There are so many summer volleyball camps out there. How do I choose the right one for my players? Do I take my players to a college? I want my team to believe that I know what I’m doing; but, how can I know? Choosing a camp is like playing the lottery. Any advice?
I think all of us have these same misgivings. Regardless of your experience, you can’t be completely sure about the quality and the appropriateness of a camp until you’ve experienced it in person.
What to Avoid
Warning No.1: A slick brochure means nothing. I used to try to put out a nice one, but it wasn’t worth the time.
Warning No.2: If the camp director’s college teams have been successful, that means very little also.
There is only a slight correlation between a winning coach and a positive camp experience for your players. Successful coaches don’t necessarily direct good camps any more than successful players make good coaches. The coach with the great record could be an incredible recruiter. So how does that make him/her a great camp director?
Warning No.3: Don’t push a camp onto your players because that’s where you went to school or because you just saw them win the D-I National Championship on TV last month.
Try to pick a camp that’s good for your team. There must be a better reason to support your camp choice than, “I went to school there. Trust me!”
But here’s a list of how to pick a camp that’s appropriate for your players.
Summer Camp Rule No.1: Cost
This must be our top criteria in selecting a camp. Don’t select one that makes the parents gasp. I know you often get what you pay for. But, that’s not always the case.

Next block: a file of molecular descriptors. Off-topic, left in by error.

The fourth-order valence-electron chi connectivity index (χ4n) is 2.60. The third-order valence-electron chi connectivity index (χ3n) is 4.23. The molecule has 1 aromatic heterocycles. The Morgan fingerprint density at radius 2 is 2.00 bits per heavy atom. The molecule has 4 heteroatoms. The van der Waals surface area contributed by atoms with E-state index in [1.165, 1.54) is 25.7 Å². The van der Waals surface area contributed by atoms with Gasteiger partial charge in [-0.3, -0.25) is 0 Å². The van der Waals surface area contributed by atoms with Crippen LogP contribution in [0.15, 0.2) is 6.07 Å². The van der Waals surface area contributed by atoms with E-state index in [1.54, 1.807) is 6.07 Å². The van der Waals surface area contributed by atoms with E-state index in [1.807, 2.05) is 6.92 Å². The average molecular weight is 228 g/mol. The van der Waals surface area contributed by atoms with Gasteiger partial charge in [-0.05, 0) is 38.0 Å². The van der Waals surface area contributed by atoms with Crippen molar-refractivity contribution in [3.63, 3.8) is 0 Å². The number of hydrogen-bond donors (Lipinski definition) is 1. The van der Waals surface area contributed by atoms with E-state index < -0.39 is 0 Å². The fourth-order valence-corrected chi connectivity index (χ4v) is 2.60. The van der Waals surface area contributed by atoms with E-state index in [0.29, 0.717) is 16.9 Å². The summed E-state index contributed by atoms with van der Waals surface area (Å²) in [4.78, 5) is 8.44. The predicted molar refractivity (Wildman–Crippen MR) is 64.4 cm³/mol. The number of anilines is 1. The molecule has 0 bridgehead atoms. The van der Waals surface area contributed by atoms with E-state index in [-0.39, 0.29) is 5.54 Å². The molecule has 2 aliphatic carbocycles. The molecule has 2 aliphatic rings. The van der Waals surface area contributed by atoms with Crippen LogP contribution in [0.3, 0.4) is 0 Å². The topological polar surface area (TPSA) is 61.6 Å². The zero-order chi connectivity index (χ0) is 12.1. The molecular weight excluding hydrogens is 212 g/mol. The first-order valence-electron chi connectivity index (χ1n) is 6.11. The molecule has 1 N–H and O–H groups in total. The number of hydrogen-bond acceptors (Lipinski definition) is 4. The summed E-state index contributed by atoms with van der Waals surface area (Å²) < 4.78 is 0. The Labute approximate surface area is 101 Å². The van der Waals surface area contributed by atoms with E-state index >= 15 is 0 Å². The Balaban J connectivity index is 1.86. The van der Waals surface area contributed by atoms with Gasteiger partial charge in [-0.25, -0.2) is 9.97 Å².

And as I wrote in an article a few years ago, (a) you can find cheaper camps that are very high quality and (b) would you rather go to the cheaper camp? Or not go to one at all?
Before you require the parents to fork out $1000 for two out-of-state university camps, would you rather 40 percent of your players stay home? Or would rather make a less expensive choice and have 90 percent participation?
Summer Camp Rule No.2: Age Appropriate
Sure, you can persuade your 14’s to play 16’s. But will the camp work with your youngest?
Very very few 12-year-olds will be comfortable shoved into a 14’s division. Your elementary and early middle school girls must have their own division, or they will be miserable, and their parents’ money will be wasted.
Is it too far away from home for your youngest? Most 14’s can stay 100 or 200 miles from home, but many of the younger ones aren’t mature enough yet. (And their parents may not allow it!)
So, for your 12’s and 13’s, a local day camp is probably adequate. In other words, I would take very few of my girls out of town until they reached about 13, or maybe 14.